The word inconsistent was said more than a few times Thursday by members of the Wake County school system's new school safety task force after getting an overview of the current security practices.
As noted in today's article, task force members were surprised to hear about the lack of a uniform standard of security measures at the 169 schools. For instance, the majority of schools don't have a security officer or computer system for managing visitors and a large minority have few or no surveillance cameras and outdated locking systems.
“We’ve got a lot of work to do,” said Wake County Sheriff Donnie Harrison, co-chair of the task force. “We’ve got a lot of inconsistencies.”
Of Wake’s 169 schools, 111 don’t have either a school resource officer or a private security officer. Most are elementary schools.
In terms of monitoring visitors, 140 have no visitor management system in place. Only 27 schools have the Lobby Guard system which can be networked to a central place to let them know if a registered sex offender or a person who has been barred from visiting a school is trying to gain entry.
Russ Smith, Wake's senior director of security, said cost is a reason why a lot of schools haven't purchased Lobby Guard.
Smith said the Ident-A-Kid system provided for free by the vendor to some schools is not adequate.
The policy on locks is also inconsistent with access control into schools varying based on the principal.
Smith said all the elementary schools have an electronic locking system, either the old Intelli-key system or the more modern card access system.
But Smith said 60 schools, the majority of them elementary, use Intelli-key. He said the system is more than 10 years old and is hard to maintain,"not reliable" and "not very good."
Only two middle schools, one high school and 49 elementary schools have the newer card access system for securing exterior doors.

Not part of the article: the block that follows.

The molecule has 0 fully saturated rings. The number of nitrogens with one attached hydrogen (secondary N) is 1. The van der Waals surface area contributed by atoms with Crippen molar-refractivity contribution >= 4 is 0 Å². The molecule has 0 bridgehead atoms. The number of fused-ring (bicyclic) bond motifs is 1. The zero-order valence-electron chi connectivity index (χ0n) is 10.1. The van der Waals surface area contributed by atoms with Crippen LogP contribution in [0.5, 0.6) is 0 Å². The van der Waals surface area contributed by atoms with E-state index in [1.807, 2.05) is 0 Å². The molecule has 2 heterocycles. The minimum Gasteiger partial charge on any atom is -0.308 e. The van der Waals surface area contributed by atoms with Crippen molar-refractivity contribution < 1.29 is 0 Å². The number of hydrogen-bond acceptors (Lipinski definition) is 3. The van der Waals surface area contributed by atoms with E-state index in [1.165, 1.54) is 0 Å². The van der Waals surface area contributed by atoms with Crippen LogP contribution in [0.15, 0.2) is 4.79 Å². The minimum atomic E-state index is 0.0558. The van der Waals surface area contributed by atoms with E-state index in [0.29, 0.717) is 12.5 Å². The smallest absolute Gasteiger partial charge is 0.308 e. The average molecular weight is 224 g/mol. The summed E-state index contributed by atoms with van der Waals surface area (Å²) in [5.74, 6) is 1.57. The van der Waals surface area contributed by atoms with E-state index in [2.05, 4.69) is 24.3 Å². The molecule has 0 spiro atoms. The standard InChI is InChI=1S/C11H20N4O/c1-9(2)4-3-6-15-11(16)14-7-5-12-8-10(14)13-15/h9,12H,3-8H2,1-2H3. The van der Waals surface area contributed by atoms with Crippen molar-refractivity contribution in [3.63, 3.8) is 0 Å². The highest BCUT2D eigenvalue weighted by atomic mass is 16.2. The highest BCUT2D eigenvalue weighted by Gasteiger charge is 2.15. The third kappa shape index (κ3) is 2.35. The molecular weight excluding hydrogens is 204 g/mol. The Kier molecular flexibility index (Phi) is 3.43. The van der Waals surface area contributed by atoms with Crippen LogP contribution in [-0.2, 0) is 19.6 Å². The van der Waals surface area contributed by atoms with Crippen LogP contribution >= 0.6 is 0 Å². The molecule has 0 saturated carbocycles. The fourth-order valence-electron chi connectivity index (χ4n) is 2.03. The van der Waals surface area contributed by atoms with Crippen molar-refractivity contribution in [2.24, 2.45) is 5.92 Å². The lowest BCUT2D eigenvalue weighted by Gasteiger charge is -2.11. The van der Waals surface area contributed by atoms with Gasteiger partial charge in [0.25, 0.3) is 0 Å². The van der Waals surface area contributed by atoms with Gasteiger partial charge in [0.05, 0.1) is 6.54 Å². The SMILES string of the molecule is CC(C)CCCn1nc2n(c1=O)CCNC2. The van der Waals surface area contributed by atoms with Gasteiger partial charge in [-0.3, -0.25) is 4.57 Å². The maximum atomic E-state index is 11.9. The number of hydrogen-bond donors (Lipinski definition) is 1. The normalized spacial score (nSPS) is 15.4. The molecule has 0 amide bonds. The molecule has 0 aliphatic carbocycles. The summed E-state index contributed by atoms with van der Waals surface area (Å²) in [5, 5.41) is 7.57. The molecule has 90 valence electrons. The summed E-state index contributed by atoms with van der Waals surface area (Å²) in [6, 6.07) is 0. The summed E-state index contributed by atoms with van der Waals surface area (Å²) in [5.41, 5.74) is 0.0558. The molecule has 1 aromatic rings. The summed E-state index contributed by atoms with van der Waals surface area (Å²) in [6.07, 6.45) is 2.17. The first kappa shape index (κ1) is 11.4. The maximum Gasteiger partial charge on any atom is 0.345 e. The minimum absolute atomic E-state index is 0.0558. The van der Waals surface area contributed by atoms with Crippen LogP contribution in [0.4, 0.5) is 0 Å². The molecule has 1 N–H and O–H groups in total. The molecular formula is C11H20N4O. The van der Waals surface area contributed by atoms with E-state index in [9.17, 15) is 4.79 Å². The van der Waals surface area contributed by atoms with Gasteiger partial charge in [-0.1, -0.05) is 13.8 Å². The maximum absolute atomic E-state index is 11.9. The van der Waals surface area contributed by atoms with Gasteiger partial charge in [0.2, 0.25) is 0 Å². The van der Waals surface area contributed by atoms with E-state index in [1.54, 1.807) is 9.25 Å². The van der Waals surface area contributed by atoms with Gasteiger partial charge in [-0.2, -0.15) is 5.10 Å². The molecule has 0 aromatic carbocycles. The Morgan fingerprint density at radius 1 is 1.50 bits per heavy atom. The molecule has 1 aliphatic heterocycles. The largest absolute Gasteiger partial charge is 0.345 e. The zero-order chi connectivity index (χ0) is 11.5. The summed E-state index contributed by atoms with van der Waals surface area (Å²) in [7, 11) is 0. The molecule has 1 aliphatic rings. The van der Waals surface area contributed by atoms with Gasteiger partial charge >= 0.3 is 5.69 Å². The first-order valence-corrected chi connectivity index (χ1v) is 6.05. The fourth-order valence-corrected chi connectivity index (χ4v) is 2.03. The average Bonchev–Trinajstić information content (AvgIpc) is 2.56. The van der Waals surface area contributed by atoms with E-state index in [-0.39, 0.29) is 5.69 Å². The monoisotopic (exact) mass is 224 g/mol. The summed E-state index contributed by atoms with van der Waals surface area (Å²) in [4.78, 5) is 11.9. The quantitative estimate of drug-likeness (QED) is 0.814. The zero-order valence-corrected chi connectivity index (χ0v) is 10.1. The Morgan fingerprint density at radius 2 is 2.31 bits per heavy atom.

The surveillance camera situation also varies.
Smith said 21 older elementary schools have no cameras and another group of older schools only has one camera pointing at the front door. In comparison, he said the average at elementary schools is 10 cameras.
Smith said over the past six, seven years the newer schools have gotten the features such as cameras and the card access system.
“It’s a hodgepodge of a system, which is the way I would describe it now,” Smith told the task force.
Smith said that schools may increase their camera allotment by raising funds. Once they have the funding, Wake contracts to have the cameras added.
Smith said this increase in cameras is based solely on a given school's ability to purchase them.
Smith said that school PTAs have helped raise funds for more cameras and other security measures.
“The best way we can say it is we have some haves and have nots,” he said.
One of the task force members questioned why the PTAs have had to pick up the funding slack for security.
Smith said there are several different camera system in use with no district standard. He said there's also no board policy on cameras, locking systems or visitor management.
"Right now we’ve got so many different systems," Harrison said. "I was amazed at what I heard today.”
School board chairman Keith Sutton said centralizing security might be necessary. He said they want to find a balance to make sure schools are safe without turning them into fortresses.
“We may want to have a standard at all schools for the number of cameras or resource officers they might have,” Sutton said.
Smith said this "mish-mash" of systems is why they're proposing $18.1 million for the next school bond for more surveillance cameras, installing electronic locking systems at all schools, placing an entrance buzzer at elementary schools and installing at every school a networked visitor registration system and a networked public address system.
Despite the concerns raised Thursday, Smith said parents shouldn’t be worried.
“I feel all of our schools are safe,” Smith said. “But there’s room for improvement.”